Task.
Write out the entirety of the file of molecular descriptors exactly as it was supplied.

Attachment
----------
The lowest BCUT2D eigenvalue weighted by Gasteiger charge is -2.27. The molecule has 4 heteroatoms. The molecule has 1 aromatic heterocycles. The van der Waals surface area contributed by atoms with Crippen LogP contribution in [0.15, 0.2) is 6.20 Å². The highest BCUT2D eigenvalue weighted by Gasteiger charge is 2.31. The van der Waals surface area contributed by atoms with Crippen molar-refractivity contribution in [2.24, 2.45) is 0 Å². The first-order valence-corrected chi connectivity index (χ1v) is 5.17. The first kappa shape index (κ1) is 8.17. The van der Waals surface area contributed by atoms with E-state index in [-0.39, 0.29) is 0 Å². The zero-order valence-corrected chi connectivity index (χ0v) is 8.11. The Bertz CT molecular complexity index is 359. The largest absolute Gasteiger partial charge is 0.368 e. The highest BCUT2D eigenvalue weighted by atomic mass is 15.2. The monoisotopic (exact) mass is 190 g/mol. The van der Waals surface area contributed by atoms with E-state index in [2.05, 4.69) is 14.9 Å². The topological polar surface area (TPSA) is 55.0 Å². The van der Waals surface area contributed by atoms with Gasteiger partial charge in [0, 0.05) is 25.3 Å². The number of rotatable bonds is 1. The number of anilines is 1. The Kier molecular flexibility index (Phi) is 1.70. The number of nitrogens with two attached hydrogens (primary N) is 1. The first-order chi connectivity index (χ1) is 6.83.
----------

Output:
The lowest BCUT2D eigenvalue weighted by Gasteiger charge is -2.27. The molecule has 4 heteroatoms. The molecule has 1 aromatic heterocycles. The van der Waals surface area contributed by atoms with Crippen LogP contribution in [0.15, 0.2) is 6.20 Å². The highest BCUT2D eigenvalue weighted by Gasteiger charge is 2.31. The van der Waals surface area contributed by atoms with Crippen molar-refractivity contribution in [2.24, 2.45) is 0 Å². The first-order valence-corrected chi connectivity index (χ1v) is 5.17. The first kappa shape index (κ1) is 8.17. The van der Waals surface area contributed by atoms with E-state index in [-0.39, 0.29) is 0 Å². The zero-order valence-corrected chi connectivity index (χ0v) is 8.11. The Bertz CT molecular complexity index is 359. The largest absolute Gasteiger partial charge is 0.368 e. The highest BCUT2D eigenvalue weighted by atomic mass is 15.2. The monoisotopic (exact) mass is 190 g/mol. The van der Waals surface area contributed by atoms with E-state index in [2.05, 4.69) is 14.9 Å². The topological polar surface area (TPSA) is 55.0 Å². The van der Waals surface area contributed by atoms with Gasteiger partial charge in [0, 0.05) is 25.3 Å². The number of rotatable bonds is 1. The number of anilines is 1. The Kier molecular flexibility index (Phi) is 1.70. The number of nitrogens with two attached hydrogens (primary N) is 1. The first-order chi connectivity index (χ1) is 6.83.